How long should you practice being mindful to get the benefits?

The benefits of mindfulness are increased by practising for longer and more often. The more you do the greater the effect and benefits. To begin with, you may find that it takes up to 20 minutes or more just to calm the mind and relax into the practice. Jon Kabat-Zinn recommends 45 minutes of meditation at least six days a week. But you can definitely still experience benefits by practising any of the techniques for a shorter period of time and less often as shown by the US Marines. Benefits are evident with as little as 12 minutes a day. 

It doesn’t matter what type of mindfulness practise you choose to start with. Even just taking a moment to savour a bite of food or a swallow of juice is practising mindfulness. Whatever it is, your practice may only be for a few minutes at a time, especially to begin with, but even so, you will reap the benefits as mindfulness creates more mindfulness.

How does mindfulness increase happiness?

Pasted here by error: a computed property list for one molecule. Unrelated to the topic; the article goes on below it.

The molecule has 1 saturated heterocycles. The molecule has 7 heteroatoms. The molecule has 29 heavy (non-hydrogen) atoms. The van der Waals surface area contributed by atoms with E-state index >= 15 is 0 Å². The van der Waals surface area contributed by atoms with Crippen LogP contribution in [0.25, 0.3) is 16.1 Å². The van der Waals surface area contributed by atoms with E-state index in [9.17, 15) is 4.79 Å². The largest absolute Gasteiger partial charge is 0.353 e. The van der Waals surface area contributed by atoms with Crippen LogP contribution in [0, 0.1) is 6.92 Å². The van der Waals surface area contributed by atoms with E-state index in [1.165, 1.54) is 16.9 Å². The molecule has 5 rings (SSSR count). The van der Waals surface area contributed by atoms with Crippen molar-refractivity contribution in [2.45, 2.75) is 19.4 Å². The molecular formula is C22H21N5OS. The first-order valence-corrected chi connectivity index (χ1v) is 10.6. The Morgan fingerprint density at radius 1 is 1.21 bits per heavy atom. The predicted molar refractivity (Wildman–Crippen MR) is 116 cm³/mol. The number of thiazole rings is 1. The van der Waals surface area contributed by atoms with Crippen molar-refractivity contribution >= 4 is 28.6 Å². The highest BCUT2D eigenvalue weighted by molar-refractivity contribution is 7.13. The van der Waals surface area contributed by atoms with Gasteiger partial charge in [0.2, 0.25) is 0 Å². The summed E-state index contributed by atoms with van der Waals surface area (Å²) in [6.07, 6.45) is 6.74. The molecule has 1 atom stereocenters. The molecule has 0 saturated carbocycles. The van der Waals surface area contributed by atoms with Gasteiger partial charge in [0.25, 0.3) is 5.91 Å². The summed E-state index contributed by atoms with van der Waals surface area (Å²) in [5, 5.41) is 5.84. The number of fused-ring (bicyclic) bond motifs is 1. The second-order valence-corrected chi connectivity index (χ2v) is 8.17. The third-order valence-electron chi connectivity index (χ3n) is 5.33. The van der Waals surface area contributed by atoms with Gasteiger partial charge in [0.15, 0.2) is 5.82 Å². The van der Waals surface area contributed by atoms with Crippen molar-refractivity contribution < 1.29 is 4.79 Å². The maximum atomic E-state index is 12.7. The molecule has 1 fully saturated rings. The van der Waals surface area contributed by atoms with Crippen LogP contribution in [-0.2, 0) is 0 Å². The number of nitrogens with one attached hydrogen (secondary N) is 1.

Happiness can be increased by the practice of mindfulness in more than a just couple of ways. 

Mindfulness teaches us that we are not our thoughts and we are not limited by our sometimes mistaken beliefs. It teaches us that we don’t have to act based on our thoughts or how we feel. 

“Your ability to recognize what your mind is engaging with, and control that, is really a core strength. For some people who begin mindfulness training, it’s the first time in their life where they realize that a thought or emotion is not their only reality, that they have the ability to stay focused on something else, for instance, their breathing, and let that emotion or thought just pass by.”

Peter Malinowski – Psychologist and neuroscientist